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Photograph: Courtesy Daniel Avila

NYC will now offer free swim lessons to second graders

The legislative package also calls for the establishment of new public pools.

Anna Rahmanan
Written by
Anna Rahmanan

Last week, the New York City Council passed a comprehensive legislative package aimed at improving water safety programs across the city while also expanding access to public pools. As part of the new laws, the city will now officially offer second graders free swimming lessons. 

"Today, New York City takes a monumental step towards ensuring every child can swim," Councilmember Julie Menin said in an official statement about the development. "For the safety of our children and the well-being of our communities, we must ensure that every New Yorker has the opportunity to learn how to swim."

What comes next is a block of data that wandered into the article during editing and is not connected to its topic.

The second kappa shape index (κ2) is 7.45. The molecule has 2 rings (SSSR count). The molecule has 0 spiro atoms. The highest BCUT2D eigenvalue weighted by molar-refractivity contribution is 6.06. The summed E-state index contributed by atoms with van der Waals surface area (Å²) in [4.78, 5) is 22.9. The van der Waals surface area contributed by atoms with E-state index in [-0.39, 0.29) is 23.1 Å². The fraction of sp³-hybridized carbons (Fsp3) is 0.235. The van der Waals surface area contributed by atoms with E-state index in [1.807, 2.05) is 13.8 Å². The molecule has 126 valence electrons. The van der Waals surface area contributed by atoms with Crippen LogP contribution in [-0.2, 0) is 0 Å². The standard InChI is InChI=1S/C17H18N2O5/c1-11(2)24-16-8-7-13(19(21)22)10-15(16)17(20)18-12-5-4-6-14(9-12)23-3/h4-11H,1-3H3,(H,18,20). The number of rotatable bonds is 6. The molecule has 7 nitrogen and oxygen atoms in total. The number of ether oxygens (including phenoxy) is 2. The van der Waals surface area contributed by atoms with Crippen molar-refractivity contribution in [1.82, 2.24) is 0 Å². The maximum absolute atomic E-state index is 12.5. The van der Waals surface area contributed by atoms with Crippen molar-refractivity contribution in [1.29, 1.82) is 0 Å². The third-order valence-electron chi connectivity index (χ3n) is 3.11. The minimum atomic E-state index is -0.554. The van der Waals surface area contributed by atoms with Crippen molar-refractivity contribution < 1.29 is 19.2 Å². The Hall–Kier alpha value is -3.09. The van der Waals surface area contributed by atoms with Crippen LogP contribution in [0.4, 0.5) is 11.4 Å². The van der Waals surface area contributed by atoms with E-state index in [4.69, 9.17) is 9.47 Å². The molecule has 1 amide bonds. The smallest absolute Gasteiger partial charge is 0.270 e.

Considering that, according to the Centers for Disease Control and Prevention, drowning is the leading cause of death among children ages 1 to 4, we applaud the effort and hope it will soon extend to even younger grades. (The CDC also notes that drowning is the second leading cause of unintentional injury death for children ages 5 to 14.)

More data points to the need of swim lessons: according to a 2017 city survey, one quarter of students do not know how to swim. Even more troubling, statistics shift when looking at specific demographics: whereas one in three Black students can't swim, the number is closer to one in ten when looking at white pupils.

This isn't the city's first effort at curbing the problem. In fact, former Mayor Mike Bloomberg launched a similar swim program for second graders back when he was in charge of the city. The initiative has since then expired.

Also, according to Gothamist, around 6,000 children have benefited from the Learn to Swim program this past year. Under the new set of bills, though, close to 70,000 second-graders alone might benefit from the new policy. 

The new legislation also calls for stricter requirements for lifeguards, staffing and training at pools and beaches around the city, while also prompting officials to start finding new locations to establish even more public pools.

If all is in order, we expect next summer to be a truly great one.

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